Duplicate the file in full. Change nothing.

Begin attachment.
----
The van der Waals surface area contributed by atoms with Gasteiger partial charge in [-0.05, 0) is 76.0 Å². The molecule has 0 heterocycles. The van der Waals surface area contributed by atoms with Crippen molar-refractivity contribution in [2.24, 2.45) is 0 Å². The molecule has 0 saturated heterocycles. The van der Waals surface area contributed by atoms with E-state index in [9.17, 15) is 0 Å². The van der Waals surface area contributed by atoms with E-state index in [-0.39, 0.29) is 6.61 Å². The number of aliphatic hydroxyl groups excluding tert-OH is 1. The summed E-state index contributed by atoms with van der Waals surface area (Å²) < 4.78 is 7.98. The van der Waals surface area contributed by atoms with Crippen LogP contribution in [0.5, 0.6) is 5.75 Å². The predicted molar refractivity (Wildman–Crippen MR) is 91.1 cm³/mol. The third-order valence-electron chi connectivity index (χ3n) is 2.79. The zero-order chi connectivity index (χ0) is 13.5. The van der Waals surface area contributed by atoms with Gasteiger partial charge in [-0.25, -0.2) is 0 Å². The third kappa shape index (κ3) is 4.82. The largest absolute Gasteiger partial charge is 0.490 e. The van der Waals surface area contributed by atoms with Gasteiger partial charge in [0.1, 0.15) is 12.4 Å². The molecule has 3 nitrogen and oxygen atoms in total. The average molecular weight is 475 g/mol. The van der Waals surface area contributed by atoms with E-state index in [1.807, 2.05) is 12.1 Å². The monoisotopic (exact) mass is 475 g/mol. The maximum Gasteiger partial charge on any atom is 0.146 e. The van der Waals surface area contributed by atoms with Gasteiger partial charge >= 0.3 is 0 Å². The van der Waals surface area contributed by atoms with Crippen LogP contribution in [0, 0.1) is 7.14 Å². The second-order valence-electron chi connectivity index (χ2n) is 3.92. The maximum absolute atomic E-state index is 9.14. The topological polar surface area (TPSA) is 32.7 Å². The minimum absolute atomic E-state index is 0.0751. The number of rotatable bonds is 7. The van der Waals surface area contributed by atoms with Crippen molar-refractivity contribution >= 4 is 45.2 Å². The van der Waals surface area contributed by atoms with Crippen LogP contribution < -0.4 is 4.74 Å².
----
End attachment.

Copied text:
The van der Waals surface area contributed by atoms with Gasteiger partial charge in [-0.05, 0) is 76.0 Å². The molecule has 0 heterocycles. The van der Waals surface area contributed by atoms with Crippen molar-refractivity contribution in [2.24, 2.45) is 0 Å². The molecule has 0 saturated heterocycles. The van der Waals surface area contributed by atoms with E-state index in [9.17, 15) is 0 Å². The van der Waals surface area contributed by atoms with E-state index in [-0.39, 0.29) is 6.61 Å². The number of aliphatic hydroxyl groups excluding tert-OH is 1. The summed E-state index contributed by atoms with van der Waals surface area (Å²) < 4.78 is 7.98. The van der Waals surface area contributed by atoms with Crippen LogP contribution in [0.5, 0.6) is 5.75 Å². The predicted molar refractivity (Wildman–Crippen MR) is 91.1 cm³/mol. The third-order valence-electron chi connectivity index (χ3n) is 2.79. The zero-order chi connectivity index (χ0) is 13.5. The van der Waals surface area contributed by atoms with Gasteiger partial charge in [-0.25, -0.2) is 0 Å². The third kappa shape index (κ3) is 4.82. The largest absolute Gasteiger partial charge is 0.490 e. The van der Waals surface area contributed by atoms with Gasteiger partial charge in [0.1, 0.15) is 12.4 Å². The molecule has 3 nitrogen and oxygen atoms in total. The average molecular weight is 475 g/mol. The van der Waals surface area contributed by atoms with E-state index in [1.807, 2.05) is 12.1 Å². The monoisotopic (exact) mass is 475 g/mol. The maximum Gasteiger partial charge on any atom is 0.146 e. The van der Waals surface area contributed by atoms with Gasteiger partial charge >= 0.3 is 0 Å². The van der Waals surface area contributed by atoms with Crippen LogP contribution in [0, 0.1) is 7.14 Å². The second-order valence-electron chi connectivity index (χ2n) is 3.92. The maximum absolute atomic E-state index is 9.14. The topological polar surface area (TPSA) is 32.7 Å². The minimum absolute atomic E-state index is 0.0751. The number of rotatable bonds is 7. The van der Waals surface area contributed by atoms with Crippen molar-refractivity contribution >= 4 is 45.2 Å². The van der Waals surface area contributed by atoms with Crippen LogP contribution < -0.4 is 4.74 Å².